I woke up dazed, confused, and clueless. I could not remember anything from the accident. I tried to remember the names of my kids, Anton & Nia, and when I said their names I heaved a sigh of relief that I didn’t suffer from amnesia. I asked my friends what happened and they explained it in detail. At that time, I thought I had been conversing normally with them. Later that afternoon, they admitted that they feared for me because I had asked them the same question and they answered in full detail five times over.
I was rushed to the Emergency Room of Asian Hospital. I had a CT scan, xrays, and treatment of my wounds. I was cleared from any brain trauma and broken bones. I went home with five huge wounds on my right arm and legs (aka tocino as the bikers like to call it), a bump on the right side of my head, neckpain, a cracked helmet, and a scraped handlebar on the bike as souvenirs. Still, I felt blessed to be alive. It could have been a lot worse and I was lucky.
The accident put things into perspective for me. You see, for the past two months now, since the day after London Marathon last April 21, I’ve been suffering from Post-Tibial Tendonitis. Post-Tib is an injury on the inner ankle often caused by overuse. Flat footed runners, such as myself, are more susceptible to this.
For the past months, I’ve barely been able to run. With Tri United 2 and Ironman Cebu 70.3, I’ve been worried, frustrated, sad, and angry. Even if there weren’t any upcoming races, I still would’ve felt the same way because, well, you know me, I just need my running.
For the most part though, I’ve been trying to be optimistic about the injury. I got therapy done at Peak Form regularly. I had my foot taped with Rocktape. I focused more on what I could do such as swim and bike rather than what I could not do. And, I even refused to rant about it on this blog thinking it would go away if I didn’t acknowledge it. (Yeah right, LOL!)
It’s NOT The End
So, I haven’t been running because of the injury. I can’t swim because of the accident. I’m skipping Tri United 2 this weekend. And, Ironman Cebu 70.3? Hmmm that’s up in the air right now.
It sucks. Yes, it really does.
Usually, I’ll throw a tantrum about how 6 months of training has gone down the drain, how unfair life is, and proceed to drown in my sorrows with a bottle of Nutella. But, for some reason, I don’t feel like doing that at all. I’m disappointed, but I’m not devastated.
Like I said, the accident put things into perspective for me. In the blink of an eye, without warning, my life could’ve ended, yet I came out with wounds that will heal in time. To complain about an accident, an injury, or a missed race at this point seems silly or, worse, ungrateful. It’s a miracle I’m alive.
I came home that morning of the accident and kissed my kids on their cheeks as they ate breakfast. I whispered my kids names to myself again, Anton and Nia, and scooped a spoonful of Nutella into my mouth. Life is good.
EAT & SLEEP ALL I WANT?
The past two weeks flew by in a blur. My training revolved around Tri United 2 on July 1, 2012. A couple of weeks ago, I was preparing for the race and, last week, I was recovering from it. Read all about it HERE.
With Tri United 2 done and over with, there was a brief respite from the chaotic training schedule. I thought I died and went to Couch Potato heaven when I read Coach Andy’s command last week:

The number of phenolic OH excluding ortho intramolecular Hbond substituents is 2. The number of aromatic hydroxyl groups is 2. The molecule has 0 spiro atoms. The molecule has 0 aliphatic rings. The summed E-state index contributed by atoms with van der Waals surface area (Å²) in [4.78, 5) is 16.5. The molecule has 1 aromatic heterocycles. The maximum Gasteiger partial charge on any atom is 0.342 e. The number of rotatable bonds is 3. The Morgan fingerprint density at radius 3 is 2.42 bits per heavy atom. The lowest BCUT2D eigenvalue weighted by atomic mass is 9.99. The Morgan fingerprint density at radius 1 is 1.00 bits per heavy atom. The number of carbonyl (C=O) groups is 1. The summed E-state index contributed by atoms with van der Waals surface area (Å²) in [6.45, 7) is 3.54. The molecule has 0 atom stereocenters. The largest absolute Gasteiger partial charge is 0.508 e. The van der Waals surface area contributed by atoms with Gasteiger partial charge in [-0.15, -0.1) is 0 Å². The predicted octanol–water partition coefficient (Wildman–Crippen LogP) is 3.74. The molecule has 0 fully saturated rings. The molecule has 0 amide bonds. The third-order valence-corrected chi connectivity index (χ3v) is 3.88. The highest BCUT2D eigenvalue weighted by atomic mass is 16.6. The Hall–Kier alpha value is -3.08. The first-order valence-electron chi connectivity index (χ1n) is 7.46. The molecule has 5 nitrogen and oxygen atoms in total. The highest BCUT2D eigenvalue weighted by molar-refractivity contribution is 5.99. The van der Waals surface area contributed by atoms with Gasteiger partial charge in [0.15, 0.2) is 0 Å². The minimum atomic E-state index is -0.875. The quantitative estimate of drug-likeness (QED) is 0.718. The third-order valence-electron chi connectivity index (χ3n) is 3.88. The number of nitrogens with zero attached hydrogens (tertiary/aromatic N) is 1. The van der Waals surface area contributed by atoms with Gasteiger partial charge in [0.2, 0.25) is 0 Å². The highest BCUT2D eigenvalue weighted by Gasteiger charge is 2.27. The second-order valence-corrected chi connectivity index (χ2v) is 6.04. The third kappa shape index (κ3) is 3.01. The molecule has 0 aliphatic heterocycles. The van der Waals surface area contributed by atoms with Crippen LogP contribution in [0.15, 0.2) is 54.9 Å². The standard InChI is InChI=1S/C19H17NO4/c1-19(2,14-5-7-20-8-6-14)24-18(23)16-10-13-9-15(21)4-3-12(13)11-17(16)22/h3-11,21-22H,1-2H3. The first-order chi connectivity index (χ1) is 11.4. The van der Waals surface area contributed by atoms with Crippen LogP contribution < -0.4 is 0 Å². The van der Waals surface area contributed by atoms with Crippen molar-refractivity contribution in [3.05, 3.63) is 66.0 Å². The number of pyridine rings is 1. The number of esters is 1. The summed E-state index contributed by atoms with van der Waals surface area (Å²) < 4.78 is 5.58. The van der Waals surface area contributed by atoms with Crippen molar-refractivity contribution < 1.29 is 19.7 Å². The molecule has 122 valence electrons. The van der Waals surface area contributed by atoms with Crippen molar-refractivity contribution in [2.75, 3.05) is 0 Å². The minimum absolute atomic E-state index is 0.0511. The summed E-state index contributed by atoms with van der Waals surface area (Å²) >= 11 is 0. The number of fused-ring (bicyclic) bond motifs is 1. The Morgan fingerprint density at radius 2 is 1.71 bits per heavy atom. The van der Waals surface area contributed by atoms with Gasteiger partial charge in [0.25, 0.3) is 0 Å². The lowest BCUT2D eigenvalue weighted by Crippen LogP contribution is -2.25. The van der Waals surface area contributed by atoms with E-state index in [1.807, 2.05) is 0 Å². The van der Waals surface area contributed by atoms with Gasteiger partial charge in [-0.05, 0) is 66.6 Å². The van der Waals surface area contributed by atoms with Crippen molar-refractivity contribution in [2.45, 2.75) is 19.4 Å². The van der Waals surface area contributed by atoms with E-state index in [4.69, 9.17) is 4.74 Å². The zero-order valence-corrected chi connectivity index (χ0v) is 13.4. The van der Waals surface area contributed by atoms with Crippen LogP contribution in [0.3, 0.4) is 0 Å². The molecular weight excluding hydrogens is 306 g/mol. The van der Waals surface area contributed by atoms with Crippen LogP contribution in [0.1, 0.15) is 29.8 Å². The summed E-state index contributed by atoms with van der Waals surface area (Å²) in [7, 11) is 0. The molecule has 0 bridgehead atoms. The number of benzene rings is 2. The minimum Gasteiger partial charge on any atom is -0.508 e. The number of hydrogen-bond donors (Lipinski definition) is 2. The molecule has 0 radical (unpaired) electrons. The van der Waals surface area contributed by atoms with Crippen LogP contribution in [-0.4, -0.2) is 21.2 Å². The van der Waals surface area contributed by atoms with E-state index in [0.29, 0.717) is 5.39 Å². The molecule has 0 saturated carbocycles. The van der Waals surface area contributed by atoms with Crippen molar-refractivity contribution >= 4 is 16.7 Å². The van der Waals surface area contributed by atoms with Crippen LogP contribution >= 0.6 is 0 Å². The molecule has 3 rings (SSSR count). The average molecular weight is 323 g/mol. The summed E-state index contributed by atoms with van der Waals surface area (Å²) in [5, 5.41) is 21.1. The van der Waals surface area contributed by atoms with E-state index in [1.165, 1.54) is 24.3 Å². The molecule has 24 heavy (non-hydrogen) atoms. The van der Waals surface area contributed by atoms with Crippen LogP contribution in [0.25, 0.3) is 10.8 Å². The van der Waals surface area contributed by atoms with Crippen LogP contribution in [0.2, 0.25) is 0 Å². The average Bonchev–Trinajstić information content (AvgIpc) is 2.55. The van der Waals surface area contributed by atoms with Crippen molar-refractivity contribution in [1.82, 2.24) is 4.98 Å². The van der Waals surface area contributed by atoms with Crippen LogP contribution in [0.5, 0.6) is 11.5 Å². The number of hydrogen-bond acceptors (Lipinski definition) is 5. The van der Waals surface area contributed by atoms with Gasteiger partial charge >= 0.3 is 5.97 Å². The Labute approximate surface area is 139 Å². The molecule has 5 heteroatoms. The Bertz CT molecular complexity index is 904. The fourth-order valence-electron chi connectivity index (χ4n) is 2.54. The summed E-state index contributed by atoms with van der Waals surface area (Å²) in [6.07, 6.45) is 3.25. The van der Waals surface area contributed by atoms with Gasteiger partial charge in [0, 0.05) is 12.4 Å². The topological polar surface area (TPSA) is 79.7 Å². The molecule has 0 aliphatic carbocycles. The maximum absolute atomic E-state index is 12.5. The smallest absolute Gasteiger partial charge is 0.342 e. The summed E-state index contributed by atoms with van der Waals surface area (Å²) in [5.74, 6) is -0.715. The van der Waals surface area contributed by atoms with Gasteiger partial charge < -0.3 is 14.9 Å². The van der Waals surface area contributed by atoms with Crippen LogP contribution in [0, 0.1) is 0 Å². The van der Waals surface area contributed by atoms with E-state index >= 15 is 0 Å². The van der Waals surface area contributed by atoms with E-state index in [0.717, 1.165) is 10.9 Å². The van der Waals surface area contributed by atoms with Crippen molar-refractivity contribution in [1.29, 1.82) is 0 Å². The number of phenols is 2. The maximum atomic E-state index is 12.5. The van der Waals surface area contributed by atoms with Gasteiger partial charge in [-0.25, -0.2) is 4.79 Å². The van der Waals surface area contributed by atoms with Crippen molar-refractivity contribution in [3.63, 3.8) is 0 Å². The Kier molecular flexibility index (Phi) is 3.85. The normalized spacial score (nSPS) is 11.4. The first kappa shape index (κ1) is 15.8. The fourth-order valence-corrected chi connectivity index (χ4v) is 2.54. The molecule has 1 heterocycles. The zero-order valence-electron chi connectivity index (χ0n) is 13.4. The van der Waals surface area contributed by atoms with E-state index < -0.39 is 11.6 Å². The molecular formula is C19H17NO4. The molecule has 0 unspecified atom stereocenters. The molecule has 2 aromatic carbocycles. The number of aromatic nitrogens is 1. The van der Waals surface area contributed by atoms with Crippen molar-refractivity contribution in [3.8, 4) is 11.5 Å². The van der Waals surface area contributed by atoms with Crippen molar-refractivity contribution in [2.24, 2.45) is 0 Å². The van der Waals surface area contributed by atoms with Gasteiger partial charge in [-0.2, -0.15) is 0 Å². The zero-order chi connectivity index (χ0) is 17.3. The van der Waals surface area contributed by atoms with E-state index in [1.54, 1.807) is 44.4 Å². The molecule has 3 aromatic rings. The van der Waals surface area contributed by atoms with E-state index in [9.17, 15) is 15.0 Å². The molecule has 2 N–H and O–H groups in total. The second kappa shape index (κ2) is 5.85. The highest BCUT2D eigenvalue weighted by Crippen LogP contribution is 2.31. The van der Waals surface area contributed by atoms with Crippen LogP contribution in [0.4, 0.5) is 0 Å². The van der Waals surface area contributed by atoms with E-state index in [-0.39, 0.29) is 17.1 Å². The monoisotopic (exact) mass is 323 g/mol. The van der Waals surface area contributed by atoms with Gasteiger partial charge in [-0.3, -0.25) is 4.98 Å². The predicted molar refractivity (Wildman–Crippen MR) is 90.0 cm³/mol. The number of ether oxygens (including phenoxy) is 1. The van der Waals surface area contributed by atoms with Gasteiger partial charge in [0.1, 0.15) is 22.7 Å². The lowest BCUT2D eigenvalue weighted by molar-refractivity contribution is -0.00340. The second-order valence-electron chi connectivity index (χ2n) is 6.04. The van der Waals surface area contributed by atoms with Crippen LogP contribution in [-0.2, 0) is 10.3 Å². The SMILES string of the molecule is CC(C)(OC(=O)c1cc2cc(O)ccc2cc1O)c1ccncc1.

1) Eat all you want
2) Stay off your feet
Just as I was about to invite all my friends for an eat-all-you-want steak meal at Mamou, I noticed that Coach Andy had added “in moderation” to the first order. And, No. 2 didn’t mean training was off; it only meant that I would get a couple of days rest, swim more, bike a bit, and run for only one day. (I know, I know. One day to run. How sad is that? Coach Andy received a whining text from me Friday that I NEEDED to run. Hah!)
Well, I enjoyed the past week. It was an opportunity for me to slow down and find my bearings. After chasing after missed workouts, the ticking of the clock as I tried to drop my kids in school early and fetch them on time (lest Li’l Bull Runner snobs me again for picking her up 5 mins. late), and looming work deadlines, I felt like I could finally heave a sigh of relief and breeeeathe.
Breathe I did. And smile. And laugh. And celebrate. And eat all I want (including that thick slice of Smoked Bacon at Chelsea. Yum. Yum.) Then, in the blink of an eye, I find myself here. It’s Monday. The last day of my rest day.
THE STORM IS COMING
Coach Andy said that the past week was the “calm before the storm.” Now that recovery week is over, this only means that the storm comes…TOMORROW. Aaah, tomorrow, serious, heavy training begins. This is the week where we load up in preparation for Ironman 70.3 Cebu.
I look at my program for this coming week and I don’t know if I’m going to laugh or cry. Just reading it makes me sweat. It’s frightening when you read lines like: “Bike until muscle failure” or “Push hard until you cramp.” I would also love to see “Eat peanut butter like there’s no tomorrow” but perhaps that’s for next week. For this week, there’s going to be a lot of sweat, muscle tightness, and Suffering with a capital S.
But, I must admit, I’m all for suffering! Hah! Suffer now then during the race! That’s my motto. So, while I’m anxious over the week to come, I’m also looking forward to seeing how far this body can go…especially with the Shiv. If I can survive this week (and the next), then Ironman 70.3 Cebu should be a celebration of the past month’s sweat and sacrifices.
Happy training to everyone doing Ironman 70.3 Cebu!